◀ ▲ ▶Branches / Logic / Definition: Boolean Algebra
George Bool, a poor shoemaker's son, never attended secondary school, college, or university. He was a gifted autodidact and at the age of 34, in 1849, he was appointed Professor of Mathematics at Queen's College, Cork, where he published his book entitled An Investigation of the Laws of Thought. In this book, he introduced a new type of algebra, later known as Boolean Algebra, which is a kind of ordinary numerical algebra studying the rules of equations involving variables such as $a,b,x,y,...$, in which the values of all variables are limited to $0$ and $1$. The Boolean Algebra was dormant until 1939, when Shannon discovered that it was appropriate language to describe switching circuits, laying the foundations for modern computers.
We will now define Boolean algebra formally and show how it can be used to study propositional logic.
Definition: Boolean Algebra
Any set \((B,\sqcap,\sqcup,1,0)\) with the operations
* product $"\sqcap":B\times B\to B$, $(x,y)\to x\sqcap y$ for all $x,y\in B$,
* sum $"\sqcup":B\times B\to B$, $(x,y)\to x\sqcup y$ for all $x,y\in B$,
* and the designated elements $1,0\in B$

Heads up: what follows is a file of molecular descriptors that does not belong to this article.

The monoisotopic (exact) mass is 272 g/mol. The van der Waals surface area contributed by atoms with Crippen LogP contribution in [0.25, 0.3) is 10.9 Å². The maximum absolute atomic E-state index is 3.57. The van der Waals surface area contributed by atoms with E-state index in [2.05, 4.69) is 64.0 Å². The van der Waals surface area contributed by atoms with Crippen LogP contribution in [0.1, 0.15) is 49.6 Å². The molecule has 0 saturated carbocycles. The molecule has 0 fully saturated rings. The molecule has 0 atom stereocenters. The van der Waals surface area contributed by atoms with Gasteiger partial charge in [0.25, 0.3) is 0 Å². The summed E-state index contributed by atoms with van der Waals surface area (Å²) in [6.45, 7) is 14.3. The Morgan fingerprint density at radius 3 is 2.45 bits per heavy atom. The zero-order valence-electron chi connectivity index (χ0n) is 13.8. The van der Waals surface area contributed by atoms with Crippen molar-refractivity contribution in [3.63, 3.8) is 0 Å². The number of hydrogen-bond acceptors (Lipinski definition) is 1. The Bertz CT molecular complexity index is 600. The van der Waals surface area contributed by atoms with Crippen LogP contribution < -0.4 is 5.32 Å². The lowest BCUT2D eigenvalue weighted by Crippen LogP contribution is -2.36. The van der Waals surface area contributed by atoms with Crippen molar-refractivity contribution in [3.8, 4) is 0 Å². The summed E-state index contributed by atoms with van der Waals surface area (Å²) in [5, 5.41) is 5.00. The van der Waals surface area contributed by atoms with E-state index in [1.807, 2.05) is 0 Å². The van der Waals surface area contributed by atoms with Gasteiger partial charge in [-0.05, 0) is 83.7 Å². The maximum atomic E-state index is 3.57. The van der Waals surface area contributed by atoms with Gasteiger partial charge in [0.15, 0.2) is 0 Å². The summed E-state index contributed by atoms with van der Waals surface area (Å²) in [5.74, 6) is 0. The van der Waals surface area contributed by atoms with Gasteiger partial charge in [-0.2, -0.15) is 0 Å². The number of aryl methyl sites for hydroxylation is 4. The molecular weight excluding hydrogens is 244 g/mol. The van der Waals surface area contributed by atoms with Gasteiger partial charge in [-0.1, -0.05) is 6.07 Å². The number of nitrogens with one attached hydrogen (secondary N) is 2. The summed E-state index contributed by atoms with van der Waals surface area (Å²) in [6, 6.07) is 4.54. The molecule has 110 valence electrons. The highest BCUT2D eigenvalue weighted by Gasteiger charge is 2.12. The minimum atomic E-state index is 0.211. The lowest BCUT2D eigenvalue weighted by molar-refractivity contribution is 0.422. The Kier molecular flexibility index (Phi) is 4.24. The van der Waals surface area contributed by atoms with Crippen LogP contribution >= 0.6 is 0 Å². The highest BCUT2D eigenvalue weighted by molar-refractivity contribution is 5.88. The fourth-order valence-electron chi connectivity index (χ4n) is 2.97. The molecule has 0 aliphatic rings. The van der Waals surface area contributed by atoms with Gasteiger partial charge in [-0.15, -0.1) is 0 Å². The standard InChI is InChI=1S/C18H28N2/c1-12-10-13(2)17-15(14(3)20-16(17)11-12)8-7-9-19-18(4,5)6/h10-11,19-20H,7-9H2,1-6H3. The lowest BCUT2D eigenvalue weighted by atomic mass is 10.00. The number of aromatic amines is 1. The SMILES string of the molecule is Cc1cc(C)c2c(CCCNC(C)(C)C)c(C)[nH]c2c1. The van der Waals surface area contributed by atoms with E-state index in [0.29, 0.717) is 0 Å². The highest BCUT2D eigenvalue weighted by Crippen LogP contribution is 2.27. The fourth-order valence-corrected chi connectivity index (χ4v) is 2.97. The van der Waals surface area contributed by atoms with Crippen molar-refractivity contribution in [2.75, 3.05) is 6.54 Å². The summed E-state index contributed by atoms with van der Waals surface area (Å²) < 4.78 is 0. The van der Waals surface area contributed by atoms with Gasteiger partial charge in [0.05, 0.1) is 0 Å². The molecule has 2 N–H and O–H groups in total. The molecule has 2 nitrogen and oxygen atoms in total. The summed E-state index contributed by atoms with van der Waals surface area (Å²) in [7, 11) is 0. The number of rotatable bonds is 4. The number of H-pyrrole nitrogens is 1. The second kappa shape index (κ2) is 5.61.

is called a Boolean algebra if and only if:
 $\sqcap$ and $\sqcup$ are associative in \(B\), i.e. for all \(x,y,z\in B\) $$\begin{array}{c}x\sqcap(y\sqcap z)=(x\sqcap y)\sqcap z,\\x\sqcup (y\sqcup z)=(x\sqcup y)\sqcup z,\end{array}$$
 $\sqcap$ and $\sqcup$ are commutative in \(B\), i.e. for all \(x,y \in B\) $$\begin{array}{c}x\sqcap y=y \sqcap x,\\x\sqcup y=y\sqcup x,\end{array}$$
 "\(\sqcap\)" and "\(\sqcup\)" are distributive over each other in \(B\), i.e. for all \(x,y,z\in B\) $$\begin{array}{c}x\sqcap(y\sqcup z)=(x\sqcap y)\sqcup (x\sqcap z),\\x\sqcup (y\sqcap z)=(x\sqcup y)\sqcap (x\sqcup z),\end{array}$$
 there is an element $0\in B$ with $0\sqcap x=0$ and $x\sqcup 0=x$ for all $x\in B$; $0$ is called the smallest element of $B,$
 there is an element $1\in B$ with $1\sqcap x=x$ and $x\sqcup 1=1$ for all $x\in B$; $1$ is called the greatest element of $B,$
 there is an element $1\in B$ with $1\sqcap x=x$ and $x\sqcup 1=1$ for all $x\in B$; $1$ is called the greatest element of $B,$
Table of Contents
 Lemma: Boolean Algebra of Propositional Logic
Mentioned in:
Lemmas: 1
Proofs: 2 3 4 5 6
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References
Bibliography
 Govers, Timothy: "The Princeton Companion to Mathematics", Princeton University Press, 2008,